Theater News

National Asian Artists Project to Celebrate 60th Anniversary of Flower Drum Song

Baayork Lee, the organization’s executive artistic director, will present the gala event, with David Henry Hwang as honorary chairman.

Baayork Lee is the executive artistic director of the National Asian Artists Project.
Baayork Lee is the executive artistic director of the National Asian Artists Project.
(© David Gordon)

National Asian Artists Project has announced that it will hold its 2018 gala, titled The Corner of Chinatown and Broadway, at the restaurant Golden Unicorn on Sunday, December 2. The event will celebrate the 60th anniversary of Rodgers & Hammerstein's Flower Drum Song and will feature Jose Llana (The King and I) and Yuka Takara (A Chorus Line), and Theatre Club from PS 124, alumni and NAAP kids, the NAAP Broadway Community Chorus, members of the original casts of the Broadway and 2002 revival productions of the musical, as well as honorees Alvin Ing and Yuriko Kikuchi.

"I am excited to welcome everyone to NAAP's first Banquet fundraiser, celebrating the 60th anniversary of Rodgers and Hammerstein's Flower Drum Song," Baayork Lee, NAAP's executive artistic director, said in a statement. "As a kid performing in this production on Broadway and now being able to honor Yuriko Kikuchi with a Life Time Achievement Award makes my heart swell with such love for her. She was my inspiration to become a dancer. I watched her dance Eliza in "Uncle Tom's Cabin" in The King and I and again in the "Flower Boat" in Flower Drum Song and knew I wanted to be just like her — a dancer. This banquet brings together everyone who believe in NAAP and our mission."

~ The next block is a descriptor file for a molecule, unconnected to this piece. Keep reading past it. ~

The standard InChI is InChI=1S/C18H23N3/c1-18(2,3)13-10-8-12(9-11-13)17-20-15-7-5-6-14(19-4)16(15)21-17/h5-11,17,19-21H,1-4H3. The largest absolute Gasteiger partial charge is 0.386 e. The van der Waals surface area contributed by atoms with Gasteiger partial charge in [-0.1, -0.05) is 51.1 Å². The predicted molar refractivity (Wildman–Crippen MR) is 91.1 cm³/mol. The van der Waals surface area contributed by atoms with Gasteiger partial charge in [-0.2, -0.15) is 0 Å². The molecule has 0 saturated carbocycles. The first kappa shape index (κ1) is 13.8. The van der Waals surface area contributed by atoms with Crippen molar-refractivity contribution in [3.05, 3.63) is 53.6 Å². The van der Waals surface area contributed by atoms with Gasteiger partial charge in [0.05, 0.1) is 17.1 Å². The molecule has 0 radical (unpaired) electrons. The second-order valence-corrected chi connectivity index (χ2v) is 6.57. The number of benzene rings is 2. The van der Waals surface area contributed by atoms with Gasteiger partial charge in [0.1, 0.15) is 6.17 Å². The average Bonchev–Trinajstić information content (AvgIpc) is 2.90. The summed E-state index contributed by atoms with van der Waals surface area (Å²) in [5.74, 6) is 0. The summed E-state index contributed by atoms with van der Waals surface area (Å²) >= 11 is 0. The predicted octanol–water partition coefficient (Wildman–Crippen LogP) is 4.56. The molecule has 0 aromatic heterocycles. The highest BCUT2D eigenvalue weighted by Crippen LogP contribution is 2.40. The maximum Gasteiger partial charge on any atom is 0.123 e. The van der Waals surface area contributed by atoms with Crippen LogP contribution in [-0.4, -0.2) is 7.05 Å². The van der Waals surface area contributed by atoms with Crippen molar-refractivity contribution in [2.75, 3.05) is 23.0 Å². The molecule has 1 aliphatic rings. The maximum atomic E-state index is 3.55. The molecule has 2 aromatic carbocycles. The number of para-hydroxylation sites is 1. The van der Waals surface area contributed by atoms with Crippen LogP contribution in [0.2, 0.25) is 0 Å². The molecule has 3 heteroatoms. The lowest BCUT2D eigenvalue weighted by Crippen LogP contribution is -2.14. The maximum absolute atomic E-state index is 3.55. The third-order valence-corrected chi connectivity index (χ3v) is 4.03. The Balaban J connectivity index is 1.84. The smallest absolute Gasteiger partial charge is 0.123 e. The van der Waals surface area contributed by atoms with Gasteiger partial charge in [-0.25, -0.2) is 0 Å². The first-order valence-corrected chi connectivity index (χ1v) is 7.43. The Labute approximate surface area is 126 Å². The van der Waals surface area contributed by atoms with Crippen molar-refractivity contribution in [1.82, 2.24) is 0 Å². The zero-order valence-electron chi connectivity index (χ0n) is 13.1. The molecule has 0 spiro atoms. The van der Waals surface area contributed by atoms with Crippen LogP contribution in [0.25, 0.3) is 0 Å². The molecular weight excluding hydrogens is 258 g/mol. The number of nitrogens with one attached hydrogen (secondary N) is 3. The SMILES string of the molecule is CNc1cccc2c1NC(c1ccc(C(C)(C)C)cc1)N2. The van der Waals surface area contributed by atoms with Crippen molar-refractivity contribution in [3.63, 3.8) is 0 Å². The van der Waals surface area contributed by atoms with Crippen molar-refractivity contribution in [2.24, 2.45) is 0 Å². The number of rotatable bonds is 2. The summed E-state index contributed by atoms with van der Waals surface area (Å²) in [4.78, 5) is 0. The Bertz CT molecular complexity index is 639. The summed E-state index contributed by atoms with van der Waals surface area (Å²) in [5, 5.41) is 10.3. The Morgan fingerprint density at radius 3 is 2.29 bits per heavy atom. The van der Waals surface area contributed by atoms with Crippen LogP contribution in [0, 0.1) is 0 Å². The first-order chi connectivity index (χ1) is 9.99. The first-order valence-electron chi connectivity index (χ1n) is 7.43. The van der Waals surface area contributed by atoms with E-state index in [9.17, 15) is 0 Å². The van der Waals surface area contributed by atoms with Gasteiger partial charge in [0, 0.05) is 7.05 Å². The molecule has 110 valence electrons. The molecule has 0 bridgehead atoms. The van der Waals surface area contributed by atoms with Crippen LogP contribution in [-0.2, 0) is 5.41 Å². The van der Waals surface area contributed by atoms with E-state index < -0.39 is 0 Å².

Viet Vo, a longtime NAAP member and the president of the NAAP Community Chorus, will be the emcee for the evening, with Yan Li as musical director. Tony-winning playwright David Henry Hwang (M. Butterfly) will be the honorary chairman.

National Asian Artists Project is a not-for-profit organization that recognizes the need to build bridges between the work of artists of Asian descent, and the many communities that the work can serve, from underserved primary school students to seasoned arts patrons.